with John Waters, Kate Clinton, Urvashi Vaid, Richard Burns and others...

The Brian McNaught and Ray Struble Historical Collection of LGBTQ Artifacts


A Note from Brian

 It’s been a great privilege to have spent my life as an educator on the issues facing lesbian, gay, bisexual, transgender, and queer people. I’ve done so through my books, DVDs, public and private presentations, interviews, and correspondence with those who asked for help. Since 1974, I’ve been working with primarily heterosexual audiences in college and corporate settings, helping people to better understand the unique challenges and gifts of LGBTQ people. My experience underscores that building bridges of mutual respect and appreciation requires putting a face on the issue. The most effective tool we have in educating others, and eliminating their fears or questions, is putting a face on the issue. That’s been my calling, and I’m very grateful to have had the opportunity to positively impact the lives of LGBTQ people, and their families, in many places in the world.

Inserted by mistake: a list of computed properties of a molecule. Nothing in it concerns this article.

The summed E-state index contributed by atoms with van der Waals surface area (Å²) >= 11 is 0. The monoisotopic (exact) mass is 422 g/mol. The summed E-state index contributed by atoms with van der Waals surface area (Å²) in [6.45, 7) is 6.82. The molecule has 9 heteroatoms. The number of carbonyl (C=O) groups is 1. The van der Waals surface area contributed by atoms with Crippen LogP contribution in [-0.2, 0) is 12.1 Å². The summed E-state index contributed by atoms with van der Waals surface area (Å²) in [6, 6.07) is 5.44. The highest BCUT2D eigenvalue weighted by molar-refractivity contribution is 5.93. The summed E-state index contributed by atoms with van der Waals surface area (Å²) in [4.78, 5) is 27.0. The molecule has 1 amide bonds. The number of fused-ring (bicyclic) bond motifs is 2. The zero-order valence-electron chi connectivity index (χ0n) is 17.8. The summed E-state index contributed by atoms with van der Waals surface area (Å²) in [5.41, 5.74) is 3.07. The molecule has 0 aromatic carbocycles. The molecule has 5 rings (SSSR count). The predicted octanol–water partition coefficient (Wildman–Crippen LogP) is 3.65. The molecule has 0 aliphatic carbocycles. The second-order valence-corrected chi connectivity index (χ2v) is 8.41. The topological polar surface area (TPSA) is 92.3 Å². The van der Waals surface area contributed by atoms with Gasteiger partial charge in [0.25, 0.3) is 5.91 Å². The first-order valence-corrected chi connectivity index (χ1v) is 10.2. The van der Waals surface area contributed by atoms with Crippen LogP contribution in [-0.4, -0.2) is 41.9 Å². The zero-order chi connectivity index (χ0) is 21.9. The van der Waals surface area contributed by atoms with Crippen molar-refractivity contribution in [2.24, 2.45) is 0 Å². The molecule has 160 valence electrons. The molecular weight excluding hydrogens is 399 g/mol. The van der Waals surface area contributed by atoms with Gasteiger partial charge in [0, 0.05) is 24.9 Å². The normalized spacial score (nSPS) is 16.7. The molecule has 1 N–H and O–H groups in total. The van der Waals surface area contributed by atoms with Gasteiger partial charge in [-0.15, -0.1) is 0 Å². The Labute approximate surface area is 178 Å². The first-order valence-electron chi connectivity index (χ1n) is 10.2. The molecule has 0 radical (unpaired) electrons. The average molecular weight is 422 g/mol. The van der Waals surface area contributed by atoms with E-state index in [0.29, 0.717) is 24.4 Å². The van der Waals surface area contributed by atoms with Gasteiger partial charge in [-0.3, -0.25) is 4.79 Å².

Brian McNaught's Guide to LGBTQ Issues in the Workplace: "What if I have employees with religious differences? I don't know the correct language? It's an unwelcoming environment?..."

"How is growing old as gay any different than growing old as straight?" a good, old, straight friend asked me.
"In many wonderful, but also challenging ways," I replied.
We gay Baby Boomers are a most remarkable generation of seekers, survivors, and saviors. We have modeled the Hero’s Journey by coming out into a torrent of fire and brimstone, creating an immutable identity around what was considered a “lifestyle choice,” have endured on our own the ravages of epidemic sex-related death, faced down the Church and State to create loving, long-term relationships, redefined “family,” expanded our cause to include all sexual and gender minorities, and now face old age as the first group of homosexuals to do so defiantly out of the close..."

Brian's latest book is now available:

"No one has done a better job of chronicling what it is like to be gay in America."
– U.S. Representative Barney Frank
On Being Gay and Gray - Our Stories, Gifts, and the Meaning of Our Lives

Before the child hears, “That’s so gay!”,

tell them its true, beautiful meaning.

Brian McNaught's Guide to LGBTQ Issues in the Workplace